N.C. Judge First to Favor Policyholders in COVID-19 Closure Lawsuit

By Jim Sams | October 23, 2020

  • October 22, 2020 at 7:31 pm
    Roy A. Mura says:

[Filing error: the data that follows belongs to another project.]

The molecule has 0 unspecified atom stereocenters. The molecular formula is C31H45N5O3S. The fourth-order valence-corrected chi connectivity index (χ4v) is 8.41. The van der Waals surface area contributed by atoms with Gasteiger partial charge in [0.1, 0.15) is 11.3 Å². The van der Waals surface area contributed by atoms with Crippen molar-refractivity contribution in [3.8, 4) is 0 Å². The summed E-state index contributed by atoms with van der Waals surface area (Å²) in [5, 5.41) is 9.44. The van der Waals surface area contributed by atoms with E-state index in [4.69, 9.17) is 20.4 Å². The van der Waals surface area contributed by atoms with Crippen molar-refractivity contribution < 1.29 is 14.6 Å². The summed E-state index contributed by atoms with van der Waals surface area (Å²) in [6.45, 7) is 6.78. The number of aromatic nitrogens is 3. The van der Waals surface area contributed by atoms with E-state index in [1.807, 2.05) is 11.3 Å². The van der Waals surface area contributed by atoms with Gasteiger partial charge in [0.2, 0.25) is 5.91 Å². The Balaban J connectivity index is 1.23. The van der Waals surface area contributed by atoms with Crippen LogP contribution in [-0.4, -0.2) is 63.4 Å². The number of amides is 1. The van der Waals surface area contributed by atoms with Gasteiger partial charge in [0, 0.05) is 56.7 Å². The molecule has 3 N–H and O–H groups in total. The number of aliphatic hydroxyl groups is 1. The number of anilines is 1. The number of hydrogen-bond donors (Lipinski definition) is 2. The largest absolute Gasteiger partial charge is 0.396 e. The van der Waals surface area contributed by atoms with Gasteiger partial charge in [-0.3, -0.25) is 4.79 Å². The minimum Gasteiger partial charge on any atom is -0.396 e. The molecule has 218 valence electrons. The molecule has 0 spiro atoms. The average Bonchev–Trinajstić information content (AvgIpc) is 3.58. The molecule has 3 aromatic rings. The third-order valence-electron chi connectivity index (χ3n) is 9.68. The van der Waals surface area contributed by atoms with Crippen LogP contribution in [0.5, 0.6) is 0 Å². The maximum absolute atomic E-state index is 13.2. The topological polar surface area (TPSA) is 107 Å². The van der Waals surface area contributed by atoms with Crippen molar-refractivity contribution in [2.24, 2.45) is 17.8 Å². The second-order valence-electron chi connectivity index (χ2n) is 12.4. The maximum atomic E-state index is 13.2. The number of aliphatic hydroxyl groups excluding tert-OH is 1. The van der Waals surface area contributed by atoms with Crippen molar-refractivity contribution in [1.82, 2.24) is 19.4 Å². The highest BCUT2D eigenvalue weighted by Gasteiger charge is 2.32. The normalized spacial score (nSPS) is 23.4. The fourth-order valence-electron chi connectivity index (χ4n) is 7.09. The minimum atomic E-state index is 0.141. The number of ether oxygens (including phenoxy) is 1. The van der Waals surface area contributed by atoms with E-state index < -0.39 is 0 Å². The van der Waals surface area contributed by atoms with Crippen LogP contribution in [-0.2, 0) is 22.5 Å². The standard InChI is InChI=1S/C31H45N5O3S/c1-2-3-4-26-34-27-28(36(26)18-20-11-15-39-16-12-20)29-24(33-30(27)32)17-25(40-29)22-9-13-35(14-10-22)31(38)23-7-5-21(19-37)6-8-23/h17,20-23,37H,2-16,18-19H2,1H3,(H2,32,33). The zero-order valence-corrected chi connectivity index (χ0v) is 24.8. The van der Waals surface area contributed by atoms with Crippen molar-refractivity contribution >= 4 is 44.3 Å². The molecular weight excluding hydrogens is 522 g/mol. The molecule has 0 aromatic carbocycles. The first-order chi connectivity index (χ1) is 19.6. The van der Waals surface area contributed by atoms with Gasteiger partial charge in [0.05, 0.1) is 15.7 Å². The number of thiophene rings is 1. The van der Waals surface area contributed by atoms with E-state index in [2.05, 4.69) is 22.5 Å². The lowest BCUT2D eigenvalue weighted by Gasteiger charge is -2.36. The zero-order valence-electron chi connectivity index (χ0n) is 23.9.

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    I see lots of chinks in what some think is the armor of this case. For one thing, NC courts apparently had not previously construed the term “direct physical loss”; many other states have established case law on that issue and require “actual”, “structural” or “tangible” damage. Secondly, unlike other courts that have appropriately tried to construe the term as a whole, this court pulled and used “standard dictionary” definitions of each, separate word to support its conclusion that “direct physical loss” can mean the temporary loss of use or functionality of property — a conclusion that the majority of courts that have looked at that issue have rejected. See, e.g., Hillcrest Optical, Inc. v. Continental Cas. Co. (USDC, SDAL 10.21.20)(MTD Granted with prejudice)(“the Court notes, that the words ‘direct’ and ‘physical’ modify the word “loss” in the phrase ‘direct physical loss of property.’ Therefore, analysis of this phrase must account for both words as they apply to the type of loss of property Plaintiff must have suffered to trigger coverage”). Thirdly, this holding — that a governmental shutdown order can, in and of itself, can cause a “direct physical loss” within the meaning of a commercial property policy’s business income loss coverage — ignores and effectively strikes other, related policy terms such as the “time element” or “period of restoration” provisions, which imply that there is a measurable period of time by which the damage (partial loss) or loss (total loss, destruction or dispossession) can and will be repaired or replaced and the business operations restored (.e.g., “the time period required to rebuild, repair, or replace such part of the Building or Business Personal Property that has been damaged or destroyed as a direct result of an insured peril”). The period of restoration for a “direct physical loss” of business due to a shutdown order cannot be objectively measured because it is completely subject to the governmental authority that issued the order in the first place.

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